Usagi Yojimbo presents a difficulty for us as editors of BAC. Every issue is strong, and they form such a tapestry when read one after another that it’s difficult to pull out any one bit and say, “this is the best Usagi.” “Traitors of the Earth” has the advantage of being a relatively short, self-contained story, and “Saya” is even more so. Both are compulsively readable, and good places to start if you’re not already reading the series.
Traitors of the Earth is a ghost story, or more accurately, a zombie-samurai story, with lots of sword-play, of course. 300 years previously, a defeated army was left unburied, and now they’re back for more. Kitsune the thief (pal of UY) gets tangled up in all this by stealing the wrong guy’s purse.
Saya is a very neatly-structured tale that begins and ends with peasants singing a folksong encouraging samurai to keep their swords sheathed. Of course, this is impossible in a Usagi tale, but there’s no actual bloodshed this time, just a quick lesson in manners. This is one unique strength of the book: there’s plenty of Japanese culture, language, and tradition layered seamlessly into every story.
Age: grades 4-6, as long as you’re OK with cartoony by bloody battles.
What is this “Notable” thing all about? Matt and Jessica are the series editors for the Best American Comics, and are responsible for the Notable Comics list at the back of the book, which is comprised of virtually all the comics we sent to the guest editor that weren’t picked, as well as a number of others that we think are noteworthy for various reasons, but that we didn’t send to the guest editor.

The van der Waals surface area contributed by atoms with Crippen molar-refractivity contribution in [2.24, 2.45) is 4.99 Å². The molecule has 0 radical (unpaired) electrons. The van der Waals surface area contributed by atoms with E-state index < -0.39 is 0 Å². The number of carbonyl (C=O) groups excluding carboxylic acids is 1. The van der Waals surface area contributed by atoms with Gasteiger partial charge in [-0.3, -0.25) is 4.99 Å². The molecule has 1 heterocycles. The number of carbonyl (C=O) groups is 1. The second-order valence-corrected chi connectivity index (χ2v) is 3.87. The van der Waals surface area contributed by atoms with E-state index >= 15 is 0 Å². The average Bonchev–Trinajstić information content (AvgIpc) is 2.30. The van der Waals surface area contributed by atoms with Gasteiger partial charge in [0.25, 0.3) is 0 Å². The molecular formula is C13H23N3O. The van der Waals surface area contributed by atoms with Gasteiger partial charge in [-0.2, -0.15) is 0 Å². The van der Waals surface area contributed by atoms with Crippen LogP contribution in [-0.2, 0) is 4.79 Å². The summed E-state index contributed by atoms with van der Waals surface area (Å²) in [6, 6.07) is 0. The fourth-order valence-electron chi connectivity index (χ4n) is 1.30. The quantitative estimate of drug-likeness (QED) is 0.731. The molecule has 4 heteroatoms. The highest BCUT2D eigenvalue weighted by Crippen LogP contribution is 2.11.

We’ve always hoped readers will delve a bit into the list to find more great stories once they finish reading BAC. Realistically, though, we know that’s tough. What can you know about a story from a title and author? So this is one of a series of posts focusing on each of the Notables from the 2010Best American Comics.
Have or know of a comic we should look at? Find submission info here.
The “age” suggestion is what we think might be the minimum age for reading and appreciating a work. All works on the list, though, should appeal to older audiences too. It’s a minimum suggestion only.